Site Visit at Norfolk
On August 23, 2019, Dr. John Gordon, a CSPS affiliate faculty member and adjunct professor at George Mason University, took a group of current and former Schar School/CSPS students on a tour of Naval Station Norfolk, the largest naval base in the world, to see firsthand the inside of an aircraft carrier and attack submarine. As if to emphasize just how much naval history lies within and around the area, Dr. Gordon pointed out the rough site of the famous Civil War Battle of the Monitor and Merrimack as the group approached the City of Norfolk.
The first stop was the USS Dwight D. Eisenhower, a Nimitz-class nuclear-powered aircraft carrier in service since the 1970s. Once on board the Eisenhower, the group was escorted through a labyrinth of hallways, going up and down steep staircases until finally arriving on the flight deck, where aircraft are catapulted into the air and land with the help of arresting wires. There were no planes on the flight deck that day because the various squadrons and detachments that make up the air wing are usually only present when the ship is deployed. But this made the scale of the flight deck look that much more expansive, and even more so from the atop the bridge. The tour concluded with a look at the berthing quarters— where the sailors sleep—in bunk beds stacked three on top of each other.
Next, the group got a special tour of the Virginia-class attack submarine USS John Warner. Boarding the submarine required nimble feet as the students had to walk on the hull before descending down the hatch into the tight spaces below. Because room is obviously very limited, every inch of space has a purpose—whether for storage or function. The sleep accommodations on the submarine made those on the Eisenhower look downright luxurious by comparison. There were some comforts, however: an ice cream machine and a sizable collection of DVDs, to pass the time on months’ long deployments. The potentially dangerous situations that the crew is expected to encounter were thrust into stark relief when the tour was led to the torpedo room, where some of the (lower-ranking) sailors sleep in close proximity to the launching tubes.
CSPS looks forward to sponsoring more trips for students and fellows in the coming academic year.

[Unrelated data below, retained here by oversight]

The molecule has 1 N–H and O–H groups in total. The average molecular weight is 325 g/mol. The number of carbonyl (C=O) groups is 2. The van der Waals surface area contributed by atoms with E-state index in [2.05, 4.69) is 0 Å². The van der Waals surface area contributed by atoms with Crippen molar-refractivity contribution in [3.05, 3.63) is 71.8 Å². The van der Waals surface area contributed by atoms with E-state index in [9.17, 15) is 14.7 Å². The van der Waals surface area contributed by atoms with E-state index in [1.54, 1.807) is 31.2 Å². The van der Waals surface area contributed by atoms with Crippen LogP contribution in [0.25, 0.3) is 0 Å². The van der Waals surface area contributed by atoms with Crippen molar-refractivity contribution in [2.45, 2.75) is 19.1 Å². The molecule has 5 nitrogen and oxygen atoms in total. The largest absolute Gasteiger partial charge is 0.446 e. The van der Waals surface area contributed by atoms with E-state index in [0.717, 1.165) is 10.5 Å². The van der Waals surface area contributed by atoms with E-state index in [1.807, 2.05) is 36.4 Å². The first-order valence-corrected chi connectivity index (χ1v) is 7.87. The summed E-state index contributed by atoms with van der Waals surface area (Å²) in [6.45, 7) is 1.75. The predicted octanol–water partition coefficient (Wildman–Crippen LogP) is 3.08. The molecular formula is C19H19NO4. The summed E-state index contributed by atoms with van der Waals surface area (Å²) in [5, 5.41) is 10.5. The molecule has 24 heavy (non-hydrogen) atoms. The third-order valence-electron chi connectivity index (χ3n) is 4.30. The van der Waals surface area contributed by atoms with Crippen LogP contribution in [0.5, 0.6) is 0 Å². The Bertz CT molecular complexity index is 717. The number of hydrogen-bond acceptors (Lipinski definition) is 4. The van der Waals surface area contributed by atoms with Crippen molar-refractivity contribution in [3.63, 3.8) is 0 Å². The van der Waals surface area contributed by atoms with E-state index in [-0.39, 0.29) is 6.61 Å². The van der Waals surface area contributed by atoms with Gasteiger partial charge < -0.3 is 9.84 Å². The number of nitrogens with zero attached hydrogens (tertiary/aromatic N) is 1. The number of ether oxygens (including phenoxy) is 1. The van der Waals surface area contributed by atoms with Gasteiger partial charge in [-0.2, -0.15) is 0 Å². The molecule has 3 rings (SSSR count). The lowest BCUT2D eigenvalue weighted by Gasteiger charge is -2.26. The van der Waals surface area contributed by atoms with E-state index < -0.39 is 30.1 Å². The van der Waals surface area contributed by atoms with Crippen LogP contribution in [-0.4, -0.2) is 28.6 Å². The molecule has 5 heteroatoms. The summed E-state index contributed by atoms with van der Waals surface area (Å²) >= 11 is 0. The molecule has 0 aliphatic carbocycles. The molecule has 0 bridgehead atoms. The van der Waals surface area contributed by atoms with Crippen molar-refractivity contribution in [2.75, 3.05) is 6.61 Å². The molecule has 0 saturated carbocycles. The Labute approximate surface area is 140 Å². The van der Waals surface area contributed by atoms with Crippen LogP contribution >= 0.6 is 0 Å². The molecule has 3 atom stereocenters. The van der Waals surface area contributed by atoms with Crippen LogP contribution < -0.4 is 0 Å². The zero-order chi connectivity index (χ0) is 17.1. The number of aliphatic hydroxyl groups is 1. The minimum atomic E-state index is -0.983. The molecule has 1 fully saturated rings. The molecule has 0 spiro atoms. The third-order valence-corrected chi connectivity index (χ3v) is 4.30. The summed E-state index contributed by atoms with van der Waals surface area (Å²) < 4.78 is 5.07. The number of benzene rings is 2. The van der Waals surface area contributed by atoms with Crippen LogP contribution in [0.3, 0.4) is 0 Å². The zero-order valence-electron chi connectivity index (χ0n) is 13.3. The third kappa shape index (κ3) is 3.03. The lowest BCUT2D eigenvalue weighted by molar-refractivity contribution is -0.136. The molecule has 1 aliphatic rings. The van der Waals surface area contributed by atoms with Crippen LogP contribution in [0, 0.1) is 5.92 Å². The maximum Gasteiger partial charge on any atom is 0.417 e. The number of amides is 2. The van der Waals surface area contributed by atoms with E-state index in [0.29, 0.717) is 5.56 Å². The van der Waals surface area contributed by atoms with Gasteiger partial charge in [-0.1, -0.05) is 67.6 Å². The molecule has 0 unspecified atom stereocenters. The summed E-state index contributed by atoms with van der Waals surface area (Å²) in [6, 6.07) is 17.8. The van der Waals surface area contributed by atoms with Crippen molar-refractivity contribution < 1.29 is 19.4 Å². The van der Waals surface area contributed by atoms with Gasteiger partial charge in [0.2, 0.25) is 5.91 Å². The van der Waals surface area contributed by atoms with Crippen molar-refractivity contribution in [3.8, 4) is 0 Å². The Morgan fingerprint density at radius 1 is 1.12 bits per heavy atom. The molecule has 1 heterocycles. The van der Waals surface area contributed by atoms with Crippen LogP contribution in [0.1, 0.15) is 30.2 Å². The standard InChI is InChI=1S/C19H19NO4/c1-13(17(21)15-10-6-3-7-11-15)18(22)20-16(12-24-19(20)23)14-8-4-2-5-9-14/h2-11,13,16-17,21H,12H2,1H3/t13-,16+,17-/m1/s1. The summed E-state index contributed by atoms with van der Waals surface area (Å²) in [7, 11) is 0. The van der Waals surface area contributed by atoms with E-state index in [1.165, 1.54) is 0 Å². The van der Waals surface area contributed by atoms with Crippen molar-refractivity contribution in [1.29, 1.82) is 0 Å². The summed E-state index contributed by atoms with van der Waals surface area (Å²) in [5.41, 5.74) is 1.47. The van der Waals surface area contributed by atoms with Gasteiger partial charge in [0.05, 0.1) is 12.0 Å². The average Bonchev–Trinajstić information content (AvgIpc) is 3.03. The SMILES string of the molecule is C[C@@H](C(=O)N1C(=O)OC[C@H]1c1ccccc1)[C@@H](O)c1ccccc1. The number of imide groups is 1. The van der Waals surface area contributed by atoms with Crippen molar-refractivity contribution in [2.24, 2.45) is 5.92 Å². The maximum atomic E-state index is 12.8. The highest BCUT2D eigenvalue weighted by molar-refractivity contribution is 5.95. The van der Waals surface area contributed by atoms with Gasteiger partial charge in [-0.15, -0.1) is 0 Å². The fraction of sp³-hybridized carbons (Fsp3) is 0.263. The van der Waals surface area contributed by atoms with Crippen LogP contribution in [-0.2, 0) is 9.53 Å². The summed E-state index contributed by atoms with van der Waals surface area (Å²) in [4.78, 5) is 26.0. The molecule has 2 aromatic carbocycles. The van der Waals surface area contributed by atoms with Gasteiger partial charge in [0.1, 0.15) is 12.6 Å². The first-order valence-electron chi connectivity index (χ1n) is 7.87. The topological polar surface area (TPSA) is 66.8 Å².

CSPS-Korea Hosted International Security Symposium
In May the Korean branch of CSPS hosted an international security symposium that emphasized Environmental Challenges and Solutions. The Symposium addressed such issues as the effects of the tsunami on the Fukushima nuclear energy plant, the importance of developing global solutions, and the role of major states in shaping the landscape of climate issues.
Speakers at the symposium included Dr. Taedong Lee of Yonsei University, Dr. Eunjung Lim of Ritsumeikan University, Dr. Simon Wilson of the Green Climate Fund, and GMU Professors Dr. Ming Wan, Dr. Andrew Light, Dr. Changwoo Ahn, and Dr. Todd M. La Porte.
Annual Gettysburg Staff Ride
On April 27th, 2019 CSPS hosted its annual tour of the Gettysburg Battlefield where GMU students and staff will walked the battlefield. Topics of discussion emphasized the impact that leadership characteristics play in outcomes both in times of war and peace.
The Future of US & Taiwan Relations
On February 27, 2019 GMU Professor Gerrit van der Wees, Mr. Ian Easton from Project 2049, and GMU Professor and CSPS Associate Director Michael Hunzeker discussed the relationship between the US and Taiwan. Dr. Van der Wess outlined the history of Taiwan and the tensions that emerged between China, the US, and Taiwan. Mr. Easton explained the importance of the Chinese and Taiwanese relationship in the future of the international community, and the impact they are likely to have, especially on the US. Dr. Hunzeker than presented the work detailed in a collaborative CSPS monograph, on ways Taiwan can prepare for a potential Chinese invasion.
Reflections on the 40th Anniversary of the Iranian Revolution
In February CSPS welcomed Professor Shaul Bakhash, who spoke on the Iranian Revolution and the lasting impacts it has had.